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Correspondence
December 2003

Parkinson Disease With Old-Age Onset

Arch Neurol. 2003;60(12):1814-1815. doi:10.1001/archneur.60.12.1814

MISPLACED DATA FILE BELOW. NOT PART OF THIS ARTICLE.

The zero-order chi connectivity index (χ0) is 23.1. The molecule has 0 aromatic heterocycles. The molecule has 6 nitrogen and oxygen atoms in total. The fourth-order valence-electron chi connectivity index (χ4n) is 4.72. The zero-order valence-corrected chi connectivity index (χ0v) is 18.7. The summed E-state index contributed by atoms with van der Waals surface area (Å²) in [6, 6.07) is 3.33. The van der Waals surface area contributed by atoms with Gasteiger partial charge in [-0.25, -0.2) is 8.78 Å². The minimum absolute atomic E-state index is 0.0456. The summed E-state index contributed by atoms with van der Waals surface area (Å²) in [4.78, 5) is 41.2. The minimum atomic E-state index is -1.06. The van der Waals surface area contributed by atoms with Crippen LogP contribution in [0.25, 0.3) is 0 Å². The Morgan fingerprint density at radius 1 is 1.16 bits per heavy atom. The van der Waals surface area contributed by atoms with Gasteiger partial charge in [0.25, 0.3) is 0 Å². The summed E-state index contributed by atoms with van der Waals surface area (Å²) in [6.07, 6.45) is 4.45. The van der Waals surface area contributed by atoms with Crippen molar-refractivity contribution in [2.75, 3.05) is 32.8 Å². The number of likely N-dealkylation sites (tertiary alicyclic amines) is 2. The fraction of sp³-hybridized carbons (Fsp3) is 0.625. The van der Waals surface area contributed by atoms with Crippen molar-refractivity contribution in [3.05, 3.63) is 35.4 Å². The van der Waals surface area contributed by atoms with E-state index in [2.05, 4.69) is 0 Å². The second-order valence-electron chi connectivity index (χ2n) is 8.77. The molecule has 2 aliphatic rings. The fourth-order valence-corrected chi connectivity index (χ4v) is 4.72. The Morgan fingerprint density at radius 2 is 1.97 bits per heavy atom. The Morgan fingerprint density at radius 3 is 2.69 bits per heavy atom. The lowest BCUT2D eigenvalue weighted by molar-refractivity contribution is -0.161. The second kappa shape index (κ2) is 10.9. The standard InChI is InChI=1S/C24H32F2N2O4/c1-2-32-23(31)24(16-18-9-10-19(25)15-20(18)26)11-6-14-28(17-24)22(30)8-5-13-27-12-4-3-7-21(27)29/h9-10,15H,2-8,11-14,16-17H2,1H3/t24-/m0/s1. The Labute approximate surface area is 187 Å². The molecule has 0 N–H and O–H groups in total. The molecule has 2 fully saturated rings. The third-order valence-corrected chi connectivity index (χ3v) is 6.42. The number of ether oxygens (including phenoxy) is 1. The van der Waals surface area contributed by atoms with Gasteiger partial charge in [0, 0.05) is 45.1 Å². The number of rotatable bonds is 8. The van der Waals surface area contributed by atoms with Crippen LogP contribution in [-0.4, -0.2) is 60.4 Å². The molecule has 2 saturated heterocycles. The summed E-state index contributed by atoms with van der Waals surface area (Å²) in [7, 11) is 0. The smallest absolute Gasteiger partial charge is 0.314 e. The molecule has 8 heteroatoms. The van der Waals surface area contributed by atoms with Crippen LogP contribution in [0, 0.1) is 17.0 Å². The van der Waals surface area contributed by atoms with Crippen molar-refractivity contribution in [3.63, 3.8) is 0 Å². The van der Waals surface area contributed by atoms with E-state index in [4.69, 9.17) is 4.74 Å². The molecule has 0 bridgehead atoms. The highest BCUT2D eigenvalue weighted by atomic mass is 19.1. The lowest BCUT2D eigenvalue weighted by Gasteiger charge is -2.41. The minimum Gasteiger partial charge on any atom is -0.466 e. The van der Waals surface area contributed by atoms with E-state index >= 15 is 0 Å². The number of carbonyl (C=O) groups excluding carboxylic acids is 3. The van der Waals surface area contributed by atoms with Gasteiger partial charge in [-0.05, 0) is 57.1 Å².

In a recent study, Diederich et al1 compared 43 patients with Parkinson disease (PD) and old-age onset (≥78 years) with those who had middle-age disease onset (43-66 years). The duration of illness was comparable in both groups (mean, 5.1 vs 5.5 years), but PD motor score in patients with old-age onset was more severe, and they had more comorbidites than those with earlier disease onset (56% vs 25%; P = .002). These data indicate the importance of delineating the confounding influences of aging and comorbidities in PD. They can only in part be confirmed by our recently published study of 200 patients with autopsy-confirmed PD (96 men and 104 women; mean ± SD age at onset, 68.6 ± 9.5 years; mean ± SD disease duration, 8.4 ± 9.5 years).2 From this cohort, we compared 32 patients (12 men and 20 women) who had old-age onset (mean ± SD, 82.4 ± 3.2 years; range, 78-94 years) with 94 patients with middle-age onset (mean ± SD, 61.8 ± 9.8 years; range, 44-66 years). The duration of old-age onset in patients with PD, ranging from 1 to 10 years (mean ± SD, 4.3 ± 2.2 years), was significantly shorter than in patients with middle-age onset (mean ± SD, 10.1 ± 9.3 years; range, 2-28 years).

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